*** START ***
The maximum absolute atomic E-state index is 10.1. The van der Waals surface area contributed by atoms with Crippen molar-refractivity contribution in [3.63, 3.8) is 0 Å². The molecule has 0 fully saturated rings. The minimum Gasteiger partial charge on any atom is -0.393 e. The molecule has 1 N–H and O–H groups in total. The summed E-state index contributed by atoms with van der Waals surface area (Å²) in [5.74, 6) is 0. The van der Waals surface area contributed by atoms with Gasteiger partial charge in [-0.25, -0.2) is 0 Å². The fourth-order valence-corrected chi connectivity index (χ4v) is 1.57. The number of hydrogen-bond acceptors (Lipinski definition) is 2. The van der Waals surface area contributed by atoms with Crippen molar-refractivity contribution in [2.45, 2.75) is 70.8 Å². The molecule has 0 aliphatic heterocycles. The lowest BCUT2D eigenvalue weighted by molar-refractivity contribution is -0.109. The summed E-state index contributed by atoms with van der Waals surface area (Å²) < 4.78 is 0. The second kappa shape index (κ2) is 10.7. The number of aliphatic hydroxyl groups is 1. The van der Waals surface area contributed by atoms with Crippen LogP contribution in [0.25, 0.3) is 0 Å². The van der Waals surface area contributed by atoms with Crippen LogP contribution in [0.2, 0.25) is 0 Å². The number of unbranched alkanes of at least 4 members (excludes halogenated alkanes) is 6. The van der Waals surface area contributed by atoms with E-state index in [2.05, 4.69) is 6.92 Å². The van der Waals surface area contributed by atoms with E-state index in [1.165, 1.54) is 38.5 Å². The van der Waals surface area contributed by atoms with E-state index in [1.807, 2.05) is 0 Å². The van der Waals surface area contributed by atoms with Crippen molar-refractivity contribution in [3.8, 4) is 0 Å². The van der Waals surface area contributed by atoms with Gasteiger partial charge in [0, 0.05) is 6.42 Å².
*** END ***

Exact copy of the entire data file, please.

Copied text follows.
The maximum absolute atomic E-state index is 10.1. The van der Waals surface area contributed by atoms with Crippen molar-refractivity contribution in [3.63, 3.8) is 0 Å². The molecule has 0 fully saturated rings. The minimum Gasteiger partial charge on any atom is -0.393 e. The molecule has 1 N–H and O–H groups in total. The summed E-state index contributed by atoms with van der Waals surface area (Å²) in [5.74, 6) is 0. The van der Waals surface area contributed by atoms with Gasteiger partial charge in [-0.25, -0.2) is 0 Å². The fourth-order valence-corrected chi connectivity index (χ4v) is 1.57. The number of hydrogen-bond acceptors (Lipinski definition) is 2. The van der Waals surface area contributed by atoms with Crippen molar-refractivity contribution in [2.45, 2.75) is 70.8 Å². The molecule has 0 aliphatic heterocycles. The lowest BCUT2D eigenvalue weighted by molar-refractivity contribution is -0.109. The summed E-state index contributed by atoms with van der Waals surface area (Å²) < 4.78 is 0. The second kappa shape index (κ2) is 10.7. The number of aliphatic hydroxyl groups is 1. The van der Waals surface area contributed by atoms with Crippen LogP contribution in [0.25, 0.3) is 0 Å². The van der Waals surface area contributed by atoms with Crippen LogP contribution in [0.2, 0.25) is 0 Å². The number of unbranched alkanes of at least 4 members (excludes halogenated alkanes) is 6. The van der Waals surface area contributed by atoms with E-state index in [2.05, 4.69) is 6.92 Å². The van der Waals surface area contributed by atoms with E-state index in [1.165, 1.54) is 38.5 Å². The van der Waals surface area contributed by atoms with E-state index in [1.807, 2.05) is 0 Å². The van der Waals surface area contributed by atoms with Crippen molar-refractivity contribution in [3.8, 4) is 0 Å². The van der Waals surface area contributed by atoms with Gasteiger partial charge in [0, 0.05) is 6.42 Å².